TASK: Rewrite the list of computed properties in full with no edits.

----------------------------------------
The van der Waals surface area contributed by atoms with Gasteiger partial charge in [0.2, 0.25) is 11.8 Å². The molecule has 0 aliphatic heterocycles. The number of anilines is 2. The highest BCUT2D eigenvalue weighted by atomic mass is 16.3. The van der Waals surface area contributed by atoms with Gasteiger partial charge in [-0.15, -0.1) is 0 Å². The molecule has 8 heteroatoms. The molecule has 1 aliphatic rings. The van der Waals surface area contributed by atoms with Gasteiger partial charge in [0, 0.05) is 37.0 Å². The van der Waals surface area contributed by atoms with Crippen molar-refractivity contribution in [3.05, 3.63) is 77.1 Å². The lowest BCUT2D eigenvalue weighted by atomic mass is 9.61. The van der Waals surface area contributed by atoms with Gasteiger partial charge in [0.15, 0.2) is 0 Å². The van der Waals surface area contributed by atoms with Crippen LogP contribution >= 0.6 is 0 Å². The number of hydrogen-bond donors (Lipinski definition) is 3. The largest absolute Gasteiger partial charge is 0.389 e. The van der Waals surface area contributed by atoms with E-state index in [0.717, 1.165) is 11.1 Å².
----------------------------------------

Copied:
The van der Waals surface area contributed by atoms with Gasteiger partial charge in [0.2, 0.25) is 11.8 Å². The molecule has 0 aliphatic heterocycles. The number of anilines is 2. The highest BCUT2D eigenvalue weighted by atomic mass is 16.3. The van der Waals surface area contributed by atoms with Gasteiger partial charge in [-0.15, -0.1) is 0 Å². The molecule has 8 heteroatoms. The molecule has 1 aliphatic rings. The van der Waals surface area contributed by atoms with Gasteiger partial charge in [0, 0.05) is 37.0 Å². The van der Waals surface area contributed by atoms with Crippen molar-refractivity contribution in [3.05, 3.63) is 77.1 Å². The lowest BCUT2D eigenvalue weighted by atomic mass is 9.61. The van der Waals surface area contributed by atoms with Gasteiger partial charge in [0.15, 0.2) is 0 Å². The van der Waals surface area contributed by atoms with Crippen LogP contribution >= 0.6 is 0 Å². The number of hydrogen-bond donors (Lipinski definition) is 3. The largest absolute Gasteiger partial charge is 0.389 e. The van der Waals surface area contributed by atoms with E-state index in [0.717, 1.165) is 11.1 Å².